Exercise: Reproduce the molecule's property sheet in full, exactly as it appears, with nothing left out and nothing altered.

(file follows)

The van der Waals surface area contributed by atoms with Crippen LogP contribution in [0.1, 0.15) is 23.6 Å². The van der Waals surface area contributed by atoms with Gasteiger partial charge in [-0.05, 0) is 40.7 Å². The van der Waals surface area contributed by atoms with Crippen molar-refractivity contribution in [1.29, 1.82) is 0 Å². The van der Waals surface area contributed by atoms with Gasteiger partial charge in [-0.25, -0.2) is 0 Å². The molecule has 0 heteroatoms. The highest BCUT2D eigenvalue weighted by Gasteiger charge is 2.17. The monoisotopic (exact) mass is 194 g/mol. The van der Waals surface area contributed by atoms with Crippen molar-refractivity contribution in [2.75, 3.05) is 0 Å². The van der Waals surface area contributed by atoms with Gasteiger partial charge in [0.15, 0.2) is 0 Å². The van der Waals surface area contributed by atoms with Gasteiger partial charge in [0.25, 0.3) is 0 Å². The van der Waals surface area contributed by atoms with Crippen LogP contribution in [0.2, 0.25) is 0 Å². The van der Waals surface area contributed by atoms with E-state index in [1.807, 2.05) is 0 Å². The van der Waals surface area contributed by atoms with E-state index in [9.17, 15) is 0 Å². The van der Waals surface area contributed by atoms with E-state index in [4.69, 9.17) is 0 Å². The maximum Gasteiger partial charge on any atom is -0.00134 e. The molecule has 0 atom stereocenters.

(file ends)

The van der Waals surface area contributed by atoms with Crippen LogP contribution in [0.1, 0.15) is 23.6 Å². The van der Waals surface area contributed by atoms with Gasteiger partial charge in [-0.05, 0) is 40.7 Å². The van der Waals surface area contributed by atoms with Crippen molar-refractivity contribution in [1.29, 1.82) is 0 Å². The van der Waals surface area contributed by atoms with Gasteiger partial charge in [-0.25, -0.2) is 0 Å². The molecule has 0 heteroatoms. The highest BCUT2D eigenvalue weighted by Gasteiger charge is 2.17. The monoisotopic (exact) mass is 194 g/mol. The van der Waals surface area contributed by atoms with Crippen molar-refractivity contribution in [2.75, 3.05) is 0 Å². The van der Waals surface area contributed by atoms with Gasteiger partial charge in [0.15, 0.2) is 0 Å². The van der Waals surface area contributed by atoms with Gasteiger partial charge in [0.25, 0.3) is 0 Å². The van der Waals surface area contributed by atoms with Crippen LogP contribution in [0.2, 0.25) is 0 Å². The van der Waals surface area contributed by atoms with E-state index in [1.807, 2.05) is 0 Å². The van der Waals surface area contributed by atoms with E-state index in [9.17, 15) is 0 Å². The van der Waals surface area contributed by atoms with E-state index in [4.69, 9.17) is 0 Å². The maximum Gasteiger partial charge on any atom is -0.00134 e. The molecule has 0 atom stereocenters.